352 pages, 9 × 6 × 1.1 in
October 8, 2013
The following ISBNs are associated with this title:
ISBN - 10: 1416544623
ISBN - 13: 9781416544623
From the Publisher
#1 New York Times bestselling author and Queen of True Crime Ann Rule delivers another gripping true-crime story—this time a shattering case of Christmastime murder off the coast of Washington State, with a shocking amount of drama, greed, sex, and scandal and no shortage of suspects.
With more than 50 million copies of her thirty-four books in print, from The Stranger Beside Me, her chilling personal account of knowing Ted Bundy, to fourteen hardcover books— including Small Sacrifices; Green River, Running Red; and Too Late to Say Goodbye—and sixteen collections in her #1 bestselling Crime Files series, Ann Rule is without a doubt “America’s best true-crime writer” (Kirkus Reviews). In Practice to Deceive, her first book-length investigative chronicle since In the Still of the Night, Rule unravels a shattering case of Christmastime murder off the coast of Washington State—presented with the clarity, authority, and emotional depth that Rule’s readers expect. It’s a case with enough drama, greed, sex, and scandal to be called “The Real Housewives of Whidbey Island,” but this was not reality television. This was murder: pure, cruel, ugly, and senseless. And someone had to pay the price.
Nestled in Puget Sound, Whidbey Island is a gem of the Pacific Northwest; accessible only by ferry and the soaring Deception Pass Bridge, it is known for its artistic communities and stunning natural beauty. Life there is low-key, insular, and the island’s year-round residents tend to know one another’s business. But when the blood-drenched body of Russel Douglas was discovered the day after Christmas in his SUV in a hidden driveway near Whidbey’s most exclusive mansions, the whole island was shocked. A single bullet between his eyes was the cause of death, but no one could imagine who among them could plot such a devious, cold-blooded crime. At first, police suspected suicide, tragically common at the height of the holiday season. But when they found no gun in or near the SUV, Russel’s manner of death became homicide. Like a cast of characters from a classic mystery novel, a host of Whidbey residents fell under suspicion.
Brenna Douglas was Russel’s estranged and soon-to-be-ex wife, who allowed him to come home for a Christmas visit with their children. The couple owned the popular Just B’s salon. Brenna’s good friend Peggy Sue Thomas worked there, and Brenna complained often to her that Russel was physically and emotionally abusive. Peggy Sue’s own life has been one of extremes. Married three times, hers is a rags-to-riches-and-back-again tale in which she’s played many roles: aircraft mechanic, basketball coach, the “drop-dead gorgeous” beauty queen as a former Ms. Washington, Las Vegas limousine driver, million-dollar horse breeder, wealthy divorcée. But in 2003, her love affair with married guitarist Jim Huden led the two Whidbey Island natives to pursue their ultimate dreams of wealth and privilege—even at the expense of human life.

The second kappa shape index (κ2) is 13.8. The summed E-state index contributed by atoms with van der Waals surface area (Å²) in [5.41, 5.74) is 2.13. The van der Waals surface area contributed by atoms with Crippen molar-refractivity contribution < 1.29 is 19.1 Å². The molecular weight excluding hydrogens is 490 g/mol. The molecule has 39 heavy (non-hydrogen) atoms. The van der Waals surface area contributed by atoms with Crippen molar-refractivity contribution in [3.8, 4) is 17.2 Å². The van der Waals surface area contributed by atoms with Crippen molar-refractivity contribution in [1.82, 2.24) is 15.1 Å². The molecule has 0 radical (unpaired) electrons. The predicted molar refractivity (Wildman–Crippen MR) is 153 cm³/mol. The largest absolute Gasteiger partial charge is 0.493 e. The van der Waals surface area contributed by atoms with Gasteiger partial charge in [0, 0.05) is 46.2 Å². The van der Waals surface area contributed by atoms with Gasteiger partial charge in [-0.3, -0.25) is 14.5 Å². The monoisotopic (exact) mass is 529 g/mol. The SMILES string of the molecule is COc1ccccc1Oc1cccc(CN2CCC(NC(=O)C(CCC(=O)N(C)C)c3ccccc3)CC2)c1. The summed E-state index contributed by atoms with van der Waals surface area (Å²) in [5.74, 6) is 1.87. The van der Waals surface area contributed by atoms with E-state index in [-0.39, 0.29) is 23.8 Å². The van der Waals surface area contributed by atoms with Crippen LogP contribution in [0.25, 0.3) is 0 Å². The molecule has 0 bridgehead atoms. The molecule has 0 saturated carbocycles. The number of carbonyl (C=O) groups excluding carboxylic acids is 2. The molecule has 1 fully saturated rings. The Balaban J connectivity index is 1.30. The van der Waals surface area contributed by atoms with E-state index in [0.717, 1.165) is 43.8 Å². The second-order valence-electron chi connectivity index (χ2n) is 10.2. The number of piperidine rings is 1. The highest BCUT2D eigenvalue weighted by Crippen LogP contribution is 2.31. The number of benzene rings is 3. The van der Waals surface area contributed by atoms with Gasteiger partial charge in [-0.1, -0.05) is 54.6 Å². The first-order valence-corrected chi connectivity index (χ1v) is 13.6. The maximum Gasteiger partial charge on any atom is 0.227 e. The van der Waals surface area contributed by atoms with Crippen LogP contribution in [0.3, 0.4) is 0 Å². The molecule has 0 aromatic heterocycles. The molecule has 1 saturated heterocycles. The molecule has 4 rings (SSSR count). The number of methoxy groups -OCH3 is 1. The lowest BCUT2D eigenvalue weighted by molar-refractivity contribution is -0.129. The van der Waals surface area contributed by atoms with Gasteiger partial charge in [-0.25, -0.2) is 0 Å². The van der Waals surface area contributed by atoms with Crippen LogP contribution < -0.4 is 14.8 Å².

Unravel the tangled web woven by Russel Douglas’s murder in Practice to Deceive, the newest heart pounding true-crime tour de force from Ann Rule.
About the Author
Ann Rule was born on October 22, 1935 in Lowell, Michigan. She was surrounded by family following careers in law enforcement. Her grandfather and uncle were sheriffs in Michigan, another uncle was a medical examiner and a cousin was a prosecutor. She spent her summers with her grandparents doing volunteer work in the local jail. She eventually graduated from Coatesville High School then attended the University of Washington. She majored in creative writing, along with minors in criminology, penology and psychology. She extended her education for two more years at High Line Community College by taking criminal courses such as crime scene investigation, to include photography, police administration and several others. After proving her ability in several magazines, including Master Detective, Inside Detective, Front Page Detective, and Office Detective she was invited to start writing under her own name instead of the male name she was using, but decided to keep the pen name at that time in the interest of protection for herself and her family from her subjects. She came to prominence with her first book, The Stranger Beside Me, about serial killer Ted Bundy. At the time she started researching the book, the murders were still unsolved. In the course of time, it became clear that the killer was Bundy, her friend and previous colleague on the suicide hotline at the King County Crisis Clinic. She has also met and interviewed a number of other serial killers in the course of resea